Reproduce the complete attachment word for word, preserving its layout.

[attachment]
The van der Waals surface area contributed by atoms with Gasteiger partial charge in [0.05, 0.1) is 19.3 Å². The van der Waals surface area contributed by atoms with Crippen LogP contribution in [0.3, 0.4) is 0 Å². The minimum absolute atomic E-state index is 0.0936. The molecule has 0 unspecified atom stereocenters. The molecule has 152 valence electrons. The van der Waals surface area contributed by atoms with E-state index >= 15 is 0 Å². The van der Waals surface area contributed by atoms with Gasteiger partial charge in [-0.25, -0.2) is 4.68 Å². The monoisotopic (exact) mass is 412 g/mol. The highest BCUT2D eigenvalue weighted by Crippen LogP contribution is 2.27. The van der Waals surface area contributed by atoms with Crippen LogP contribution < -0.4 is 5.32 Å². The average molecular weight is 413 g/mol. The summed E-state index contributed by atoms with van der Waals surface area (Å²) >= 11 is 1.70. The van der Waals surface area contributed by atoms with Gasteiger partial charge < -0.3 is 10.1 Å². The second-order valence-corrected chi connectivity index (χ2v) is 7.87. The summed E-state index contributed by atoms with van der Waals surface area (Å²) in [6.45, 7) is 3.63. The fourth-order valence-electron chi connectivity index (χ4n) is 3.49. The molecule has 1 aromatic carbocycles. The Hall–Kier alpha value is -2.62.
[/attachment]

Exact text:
The van der Waals surface area contributed by atoms with Gasteiger partial charge in [0.05, 0.1) is 19.3 Å². The van der Waals surface area contributed by atoms with Crippen LogP contribution in [0.3, 0.4) is 0 Å². The minimum absolute atomic E-state index is 0.0936. The molecule has 0 unspecified atom stereocenters. The molecule has 152 valence electrons. The van der Waals surface area contributed by atoms with E-state index >= 15 is 0 Å². The van der Waals surface area contributed by atoms with Gasteiger partial charge in [-0.25, -0.2) is 4.68 Å². The monoisotopic (exact) mass is 412 g/mol. The highest BCUT2D eigenvalue weighted by Crippen LogP contribution is 2.27. The van der Waals surface area contributed by atoms with Crippen LogP contribution < -0.4 is 5.32 Å². The average molecular weight is 413 g/mol. The summed E-state index contributed by atoms with van der Waals surface area (Å²) >= 11 is 1.70. The van der Waals surface area contributed by atoms with Gasteiger partial charge < -0.3 is 10.1 Å². The second-order valence-corrected chi connectivity index (χ2v) is 7.87. The summed E-state index contributed by atoms with van der Waals surface area (Å²) in [6.45, 7) is 3.63. The fourth-order valence-electron chi connectivity index (χ4n) is 3.49. The molecule has 1 aromatic carbocycles. The Hall–Kier alpha value is -2.62.